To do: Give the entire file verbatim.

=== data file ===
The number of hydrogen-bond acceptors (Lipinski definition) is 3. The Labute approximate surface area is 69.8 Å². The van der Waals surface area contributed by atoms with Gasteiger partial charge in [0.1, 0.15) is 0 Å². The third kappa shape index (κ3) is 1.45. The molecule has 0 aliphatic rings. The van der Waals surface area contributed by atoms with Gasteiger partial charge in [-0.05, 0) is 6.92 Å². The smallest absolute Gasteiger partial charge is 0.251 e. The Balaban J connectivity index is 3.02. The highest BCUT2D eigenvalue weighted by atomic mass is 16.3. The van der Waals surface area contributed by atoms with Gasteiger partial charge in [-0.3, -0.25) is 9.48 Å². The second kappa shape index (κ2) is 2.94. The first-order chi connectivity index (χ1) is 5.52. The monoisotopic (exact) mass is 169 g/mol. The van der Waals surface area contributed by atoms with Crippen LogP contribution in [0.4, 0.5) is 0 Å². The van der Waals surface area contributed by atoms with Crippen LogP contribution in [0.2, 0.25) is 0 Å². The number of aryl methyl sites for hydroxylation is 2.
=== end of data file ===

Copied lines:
The number of hydrogen-bond acceptors (Lipinski definition) is 3. The Labute approximate surface area is 69.8 Å². The van der Waals surface area contributed by atoms with Gasteiger partial charge in [0.1, 0.15) is 0 Å². The third kappa shape index (κ3) is 1.45. The molecule has 0 aliphatic rings. The van der Waals surface area contributed by atoms with Gasteiger partial charge in [-0.05, 0) is 6.92 Å². The smallest absolute Gasteiger partial charge is 0.251 e. The Balaban J connectivity index is 3.02. The highest BCUT2D eigenvalue weighted by atomic mass is 16.3. The van der Waals surface area contributed by atoms with Gasteiger partial charge in [-0.3, -0.25) is 9.48 Å². The second kappa shape index (κ2) is 2.94. The first-order chi connectivity index (χ1) is 5.52. The monoisotopic (exact) mass is 169 g/mol. The van der Waals surface area contributed by atoms with Crippen LogP contribution in [0.4, 0.5) is 0 Å². The van der Waals surface area contributed by atoms with Crippen LogP contribution in [0.2, 0.25) is 0 Å². The number of aryl methyl sites for hydroxylation is 2.